Ninth Course: Chocolate & Hazelnut Marquise with Cognac Ice Cream
OLYMPUS DIGITAL CAMERAJust looking at the level of perfection once again was kick ass! Clearly defined layers!  Not to mention the ice cream which sat on the crumbs which looked like a bird’s egg in a nest!  The chocolate was not lacking in any richness for sure!  Fortunately, it was no more than a thin slice!  Anything more and I would have been done for.  Most people know I am not a big fan of alcohol and I found the cognac ice cream to be not a big hit.  It did complement the chocolate but I would have preferred something else.  Something less sophisticated.  I am still a self-proclaimed kid after all :P!
Petite Fours!
OLYMPUS DIGITAL CAMERAMeringue, truffles, meringue nut, and profiteroles.  They were all good but from memories only the profiteroles were memorable.  Yes it is simple, but at least it is different!
At the end of the meal, it was no surprise why Tetsuya Wakuda’s skills were unparalleled when it comes to Japanese cuisine.  With consecutive back to back 3 hatted scores for close to twenty years, he still has heaps left to offer.  However, knowing that he lost his 3rd hat 2 years ago and until today is unable to retain it makes me ponder why.  Was it for the reason that my friends and I felt a slight dissatisfaction at the end of the meal?  Several of the courses today as I have mentioned above were really good.  The salad of the sea, scampi with walnut oil & egg, as well as the confit and dessert were all plausible highlight of the day.  However, a certain something felt lacking at the end of the meal.  It felt like several dishes like the snapper, lamb and Spatchcock  could have been more special.  It needed that one extra element of surprise.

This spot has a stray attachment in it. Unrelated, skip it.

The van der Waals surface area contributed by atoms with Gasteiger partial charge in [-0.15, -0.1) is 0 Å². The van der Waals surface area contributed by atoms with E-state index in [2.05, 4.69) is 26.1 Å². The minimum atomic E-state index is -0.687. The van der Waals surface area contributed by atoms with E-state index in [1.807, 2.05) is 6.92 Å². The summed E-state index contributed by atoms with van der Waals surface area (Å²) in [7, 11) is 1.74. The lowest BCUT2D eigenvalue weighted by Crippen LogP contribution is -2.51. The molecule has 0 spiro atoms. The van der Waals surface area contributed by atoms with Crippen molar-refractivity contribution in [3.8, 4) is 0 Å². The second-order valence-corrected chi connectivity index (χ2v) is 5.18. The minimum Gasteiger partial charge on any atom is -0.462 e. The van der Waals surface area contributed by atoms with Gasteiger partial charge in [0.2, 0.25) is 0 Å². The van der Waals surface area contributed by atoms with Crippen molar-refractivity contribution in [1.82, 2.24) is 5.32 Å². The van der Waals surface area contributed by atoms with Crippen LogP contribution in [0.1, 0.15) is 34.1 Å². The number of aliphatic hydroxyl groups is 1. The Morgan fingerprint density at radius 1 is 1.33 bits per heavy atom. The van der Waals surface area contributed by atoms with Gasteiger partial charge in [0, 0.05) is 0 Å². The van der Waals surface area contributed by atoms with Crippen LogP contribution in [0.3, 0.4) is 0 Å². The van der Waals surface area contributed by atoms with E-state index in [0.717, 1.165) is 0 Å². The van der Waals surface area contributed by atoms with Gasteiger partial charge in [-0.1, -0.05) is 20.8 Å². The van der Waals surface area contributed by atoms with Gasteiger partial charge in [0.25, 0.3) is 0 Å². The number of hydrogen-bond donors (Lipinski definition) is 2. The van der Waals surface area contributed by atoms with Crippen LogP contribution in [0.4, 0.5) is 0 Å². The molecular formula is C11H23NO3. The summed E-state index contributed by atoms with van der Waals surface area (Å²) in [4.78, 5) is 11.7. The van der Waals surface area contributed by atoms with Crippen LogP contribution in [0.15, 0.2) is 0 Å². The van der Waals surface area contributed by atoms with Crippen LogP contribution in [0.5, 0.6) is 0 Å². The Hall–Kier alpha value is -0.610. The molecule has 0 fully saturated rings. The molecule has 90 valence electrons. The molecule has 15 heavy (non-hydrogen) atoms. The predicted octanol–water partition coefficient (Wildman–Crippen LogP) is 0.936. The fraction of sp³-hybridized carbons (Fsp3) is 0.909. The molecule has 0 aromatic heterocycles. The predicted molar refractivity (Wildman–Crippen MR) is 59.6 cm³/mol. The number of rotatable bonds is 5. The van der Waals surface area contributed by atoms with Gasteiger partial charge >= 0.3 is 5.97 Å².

Our lunch was a good meal but perhaps just need to go one notch up considering its heft tag of $210pp. So, does Tetsuya’s Japanese cuisine with classic French techniques have what it takes to knock off Le’ Atelier’s French food?  Not quite but close although the bread and butter here is definitely “one to rule them all”.  Is Tetsuya’s worth a revisit?  I have to say maybe yes.  Especially when the third hat comes back.
Tetsuya's on Urbanspoon

Monday, May 27, 2013

Sydney 2013: Bourke Street @ Surry Hills

Just a few weeks ago, my colleagues and I were planning a little adventure to break through our boring routine.  Being an AMEX cardholder, we each had the privilege to claim a free Virgin flight ticket.  So without any hesitation, tickets were booked and we toured some of Sydney’s best eateries over our 2 days of stay.  They were  a kickass crew that were truly supportive of my food blog and we ate like the #yolo tag which stands for “you only live once”.  So how did we do that?  Well we start by boarding a midnight flight from Perth and reached our Sydney hotel at 7am.  From there we walked from Chinatown to the fancy pants suburb, Surry Hill.  Being touristy, many things caught my eye so I could not help pointing the OMD everywhere.